As regular CFZ-watchers will know, for some time Corinna has been doing a column for Animals & Men and a regular segment on On The Track... particularly about out-of-place birds and rare vagrants. There seem to be more and more bird stories from all over the world hitting the news these days so, to make room for them all - and to give them all equal and worthy coverage - she has set up this new blog to cover all things feathery and Fortean.

Sunday 28 December 2014

A mixed year for our wildlife – but which species were nature’s winners and losers in 2014?

Saturday, December 27, 2014 
6:45 AM

2014 brought mixed fortunes for East Anglia’s wildlife and, in a region which is naturally abundant in wild places and farmland habitats, there have been some stand-out moments – both good and bad – during the last 12-month cycle of the seasons.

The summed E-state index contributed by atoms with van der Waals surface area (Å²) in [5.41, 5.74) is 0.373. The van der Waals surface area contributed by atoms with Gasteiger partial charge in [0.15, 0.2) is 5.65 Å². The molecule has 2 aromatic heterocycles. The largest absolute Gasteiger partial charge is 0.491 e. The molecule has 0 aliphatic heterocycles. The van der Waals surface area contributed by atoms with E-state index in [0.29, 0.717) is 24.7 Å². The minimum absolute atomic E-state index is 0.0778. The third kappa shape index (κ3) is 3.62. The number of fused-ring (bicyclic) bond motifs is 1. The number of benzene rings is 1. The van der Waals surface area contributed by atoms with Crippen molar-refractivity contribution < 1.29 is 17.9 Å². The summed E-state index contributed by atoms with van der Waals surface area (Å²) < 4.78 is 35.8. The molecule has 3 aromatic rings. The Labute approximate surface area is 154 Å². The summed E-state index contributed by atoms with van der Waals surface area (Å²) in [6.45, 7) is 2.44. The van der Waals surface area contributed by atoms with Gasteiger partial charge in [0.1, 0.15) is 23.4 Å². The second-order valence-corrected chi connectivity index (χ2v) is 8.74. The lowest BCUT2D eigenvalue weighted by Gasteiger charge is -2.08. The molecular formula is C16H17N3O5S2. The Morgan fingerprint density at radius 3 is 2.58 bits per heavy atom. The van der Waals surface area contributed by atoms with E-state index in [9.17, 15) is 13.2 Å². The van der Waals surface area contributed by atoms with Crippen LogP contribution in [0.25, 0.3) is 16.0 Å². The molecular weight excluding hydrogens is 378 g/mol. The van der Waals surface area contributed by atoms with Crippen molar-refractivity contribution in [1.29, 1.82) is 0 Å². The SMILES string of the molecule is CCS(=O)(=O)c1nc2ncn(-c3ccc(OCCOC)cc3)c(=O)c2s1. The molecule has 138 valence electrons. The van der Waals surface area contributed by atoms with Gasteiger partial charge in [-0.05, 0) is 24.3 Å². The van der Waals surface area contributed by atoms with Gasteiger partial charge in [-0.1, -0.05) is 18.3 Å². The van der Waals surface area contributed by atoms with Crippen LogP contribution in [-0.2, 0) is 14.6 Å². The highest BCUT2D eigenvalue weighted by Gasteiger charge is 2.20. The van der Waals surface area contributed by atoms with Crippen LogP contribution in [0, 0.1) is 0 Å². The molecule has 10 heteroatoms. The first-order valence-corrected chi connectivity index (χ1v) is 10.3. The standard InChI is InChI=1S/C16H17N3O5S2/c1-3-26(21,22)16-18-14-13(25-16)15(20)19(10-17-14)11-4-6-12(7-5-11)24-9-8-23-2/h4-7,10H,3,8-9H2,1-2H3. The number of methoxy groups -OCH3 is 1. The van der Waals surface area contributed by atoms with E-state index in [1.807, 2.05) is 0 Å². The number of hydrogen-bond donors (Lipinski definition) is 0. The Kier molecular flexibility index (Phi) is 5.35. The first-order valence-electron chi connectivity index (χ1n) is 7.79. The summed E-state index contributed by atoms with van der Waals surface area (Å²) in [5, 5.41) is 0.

A stone curlew
Although there has been a long-term decline in many farmland bird species, 2014 has been recognised as a good year for farming and conservation working together to reverse those trends.

In The Broads, grazing management of wet grassland has been helping lapwings return to the countryside in increasing numbers. The RSPB also reported the highest-ever numbers of breeding lapwings this summer at three reserves on the Suffolk coast

In The Brecks, stone curlews have recovered from two bad breeding seasons, which was attributed to a combination of good weather and sensitive farming practices. The population of the species in the area fell by 20pc in 2013, but this year’s improved weather saw the number of breeding pairs up to 240 by the end of the summer.

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